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     Mar 24, 2007
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North Koreans hungry for a deal
By Donald Kirk

WASHINGTON - North Korea appears unlikely to shut down its nuclear facilities within the 60-day time frame prescribed by the agreement signed on February 13 in Beijing, while upping the stakes in the great bargaining game for survival and power on the Korean Peninsula.

Chances for living up to the exact timing of the deal under which North Korea was to have closed the nuclear complex at Yongbyon, 100 kilometers north of the capital, by April 14 faded

fast after the country's nuclear envoy, Kim Kye-gwan, broke away from talks in Beijing this week and returned to Pyongyang.

Presumably Kim needs orders from the country's leader, Kim Jong-il - whether he sees him in person or gets the word indirectly is not known - in finally resolving the issue that held up the whole process for more than a year after the six parties at the talks had reached an "agreement in principle" on September 19, 2005, for North Korea to give up its nukes.

The immediate sticking point is clearly all-important to Kim Jong-il amid increasing anxieties about the terrible state of the economy and his ability to feed his people. North Korea wants the US$25 million in its frozen accounts at Banco Delta Asia in Macau before doing anything to fulfill the February 13 agreement.

The ruckus raised by North Korea over the $25 million appears incomprehensible to the other negotiators in Beijing, notably Christopher Hill, the chief US envoy to the talks, but it sets a precedent for more trouble ahead as Pyongyang addresses a range of issues.

Hill, the US assistant secretary of state for East Asian and Pacific affairs, seemed frustrated but optimistic as usual as he claimed the talks were "still on schedule" after Kim Kye-gwan, vice minister of the North Korean Ministry of Foreign Affairs, walked out of one meeting and failed to show up for another. The process, Hill said, was "still on schedule".

Diplomats were inclined to view the breakdown of the talks as a glitch that could be overcome whenever the $25 million in North Korea's accounts in Banco Delta Asia were transferred to a bank in Beijing, as demanded by Kim Kye-gwan, but the possibilities for more delays and glitches seemed endless.

Even if the funds wind up in the Bank of China, the question remains whether the international financial system will have anything to do with North Korea while banks and other institutions worry about their dealings in the United States. Another issue is whether North Korea after recovering the $25 million can resume doing business through Macau, the conduit for moving counterfeit US$100 bills before the US Treasury Department blacklisted Banco Delta Asia in late 2005.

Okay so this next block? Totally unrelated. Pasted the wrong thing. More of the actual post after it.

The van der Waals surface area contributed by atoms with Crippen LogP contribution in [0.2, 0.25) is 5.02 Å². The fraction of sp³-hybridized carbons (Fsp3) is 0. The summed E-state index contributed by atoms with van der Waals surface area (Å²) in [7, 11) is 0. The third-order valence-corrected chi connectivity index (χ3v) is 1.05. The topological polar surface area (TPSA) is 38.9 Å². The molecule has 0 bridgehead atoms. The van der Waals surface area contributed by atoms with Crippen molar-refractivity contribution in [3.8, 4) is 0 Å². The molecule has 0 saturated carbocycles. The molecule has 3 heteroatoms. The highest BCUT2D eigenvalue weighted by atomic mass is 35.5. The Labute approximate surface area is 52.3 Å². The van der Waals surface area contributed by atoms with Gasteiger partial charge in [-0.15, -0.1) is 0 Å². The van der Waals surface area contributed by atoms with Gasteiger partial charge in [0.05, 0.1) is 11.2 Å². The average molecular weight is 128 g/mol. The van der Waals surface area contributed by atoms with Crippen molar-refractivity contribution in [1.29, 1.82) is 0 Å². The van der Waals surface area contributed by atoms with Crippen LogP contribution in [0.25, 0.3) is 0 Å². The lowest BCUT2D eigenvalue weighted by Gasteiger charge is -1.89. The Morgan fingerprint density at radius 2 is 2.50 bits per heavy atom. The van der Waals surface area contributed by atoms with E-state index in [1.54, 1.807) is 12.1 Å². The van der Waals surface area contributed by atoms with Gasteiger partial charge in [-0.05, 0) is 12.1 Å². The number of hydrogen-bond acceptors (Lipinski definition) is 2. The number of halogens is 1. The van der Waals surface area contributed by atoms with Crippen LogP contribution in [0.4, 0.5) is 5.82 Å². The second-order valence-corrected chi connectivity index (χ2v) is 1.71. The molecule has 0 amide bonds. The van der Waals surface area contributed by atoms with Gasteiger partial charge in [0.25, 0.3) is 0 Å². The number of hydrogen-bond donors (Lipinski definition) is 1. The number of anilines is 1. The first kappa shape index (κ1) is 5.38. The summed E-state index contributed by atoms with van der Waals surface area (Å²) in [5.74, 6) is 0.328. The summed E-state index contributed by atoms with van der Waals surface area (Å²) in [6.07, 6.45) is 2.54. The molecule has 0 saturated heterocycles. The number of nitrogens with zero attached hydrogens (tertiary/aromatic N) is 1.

Rising food shortages in North Korea, however, lead analysts to believe that the country is in no position to stay away from the talks for long - and is indeed willing to give up its nuclear program, including its 5-megawatt experimental reactor, after extracting as many concessions as possible.

The World Food Program as well as non-governmental agencies say North Korea is again in the throes of a food shortage in which many people are expected to die. Good Friends, headquartered in South Korea, reports starvation after a "poorer than expected" harvest last year. South Korea has promised to resume food and fertilizer shipments, cut off after the North test-fired seven missiles in July, but North Korea needs far more to meet its needs this year, according to the WFP.

In fact, analysts in Washington and at the United Nations in New York believe that North Korea by now is no longer interested in flaunting its nuclear strength - one reason it signed on to the deal to give up its nukes. A number of reports from North Korea indicate that it had been planning for some time to discontinue activities at the Yongbyon complex but is keeping it open for purposes of negotiations for food, fertilizer and other forms of aid.

Assuming the negotiators in Beijing somehow get past the question of the North Korean accounts in Macau, they will then

Continued 1 2 

North Korea hawks down but not out (Mar 14, '07)

Bush waves a white flag (Feb 16, '07)

Political battles just beginning (Feb 15, '07)

North Korea and the Politics of Famine
A four-part series by John Feffer (Sep ,06)


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